- Paperback: 216 pages
- Publisher: Pragmatic Bookshelf; 1 edition (September 25, 2017)
- Language: English
- ISBN-10: 9781680502404
- ISBN-13: 978-1680502404
- ASIN: 1680502409
- Product Dimensions: 7.5 x 0.5 x 9.2 inches
- Shipping Weight: 14.4 ounces (View shipping rates and policies)
- Average Customer Review: 17 customer reviews
- Amazon Best Sellers Rank: #114,384 in Books (See Top 100 in Books)
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Python Testing with pytest: Simple, Rapid, Effective, and Scalable 1st Edition
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From the Publisher
Python Testing with pytest
What makes pytest stand out above other test frameworks?
Here are a few of the reasons pytest stands out:
- Simple tests are simple to write in pytest.
- Complex tests are still simple to write.
- Tests are easy to read.
- You can get started in seconds.
- You use assert to fail a test, not things like self.assertEqual() or self.assertLessThan(). Just assert.
- You can use pytest to run tests written for unittest or nose.
- You can use pytest to run tests written for unittest or nose.
- It’s so extensible and flexible that it will easily fit into your workflow.
Q&A with Author Brian Okken
I’m new to Python, and I know I should include testing. Will this book help get me started?
Yes. Although the goal of the book is to teach you how to effectively and efficiently use pytest, it does it in the context of a working application.
Throughout the book I discuss various testing topics that relate to my philosophy of testing. Although it isn't a book intended to teach you all you need to know about test strategy, there is some of that in there.
I don't assume much Python and/or testing experience.
Experienced folks won't get bored, either. I've had people tell me that they've been testing for years with pytest and realized while reading the book many ways to improve their testing.
What is a test framework? The book refers to pytest as a testing framework. What does that mean?
pytest is a software test framework, which means pytest is a command-line tool that automatically finds tests you’ve written, runs the tests, and reports the results. It has a library of goodies that you can use in your tests to help you test more effectively. It can be extended by writing plugins or installing third-party plugins. It can be used to test Python distributions. And it integrates easily with other tools like continuous integration and web automation.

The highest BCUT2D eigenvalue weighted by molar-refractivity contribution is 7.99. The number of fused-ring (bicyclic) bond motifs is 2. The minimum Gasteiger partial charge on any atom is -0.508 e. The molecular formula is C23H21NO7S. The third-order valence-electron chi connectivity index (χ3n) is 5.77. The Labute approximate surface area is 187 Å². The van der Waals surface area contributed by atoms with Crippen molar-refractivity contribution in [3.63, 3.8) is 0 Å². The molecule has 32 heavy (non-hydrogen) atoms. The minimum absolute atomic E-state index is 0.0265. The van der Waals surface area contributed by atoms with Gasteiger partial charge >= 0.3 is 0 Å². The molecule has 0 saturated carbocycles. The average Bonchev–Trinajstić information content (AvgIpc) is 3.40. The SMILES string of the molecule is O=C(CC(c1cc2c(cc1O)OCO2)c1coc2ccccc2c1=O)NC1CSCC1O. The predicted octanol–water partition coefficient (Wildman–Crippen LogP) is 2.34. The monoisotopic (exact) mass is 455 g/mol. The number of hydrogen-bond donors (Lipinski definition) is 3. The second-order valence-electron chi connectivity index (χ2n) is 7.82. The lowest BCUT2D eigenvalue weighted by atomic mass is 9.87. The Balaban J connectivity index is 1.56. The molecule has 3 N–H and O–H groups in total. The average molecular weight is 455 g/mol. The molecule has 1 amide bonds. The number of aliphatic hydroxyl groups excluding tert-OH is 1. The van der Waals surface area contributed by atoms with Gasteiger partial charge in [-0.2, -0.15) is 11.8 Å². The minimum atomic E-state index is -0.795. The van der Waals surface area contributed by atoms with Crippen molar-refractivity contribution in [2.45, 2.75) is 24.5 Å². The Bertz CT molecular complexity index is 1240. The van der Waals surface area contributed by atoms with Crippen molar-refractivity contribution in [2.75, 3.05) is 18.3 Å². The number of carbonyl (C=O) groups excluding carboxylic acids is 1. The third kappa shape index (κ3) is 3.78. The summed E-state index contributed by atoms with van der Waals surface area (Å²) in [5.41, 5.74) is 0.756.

Because it’s installed separately from your Python version, you can use the same latest version of pytest on legacy Python 2 (2.6 and above) and Python 3 (3.3 and above).
Will it take me a long time to read enough of the book to get started testing?
I think you could start writing tests for your own projects right away, say after or during the first chapter. However, I highly recommend reading Chapter 2 before you write much of your test suite, because Chapter 2 will teach you ways to write tests more efficiently.
Chapter 1 will get you started right away with installing pytest and running some tests. It also covers a bunch of useful options for running pytest. Chapter 2 covers powerful pytest features useful for writing test functions.
And, it just builds from there. Fixtures, covered in Chapter 3, will help you organize your test code, separating common setup into sharable fixtures. The built-in fixtures in Chapter 4 will save you time with some common tedious code.
I think you can be writing test code for your own projects while reading these first four chapters, and the final three chapters will supercharge the testing of your projects and help you share test code with other projects.
Do I need to read it from cover to cover? Or can I pick and choose?
You don't need to read it cover to cover. The later chapters assume you are familiar with earlier topics, and the source code builds on previous chapters. However, I've also written the book to be a good reference to re-read sections when you need them.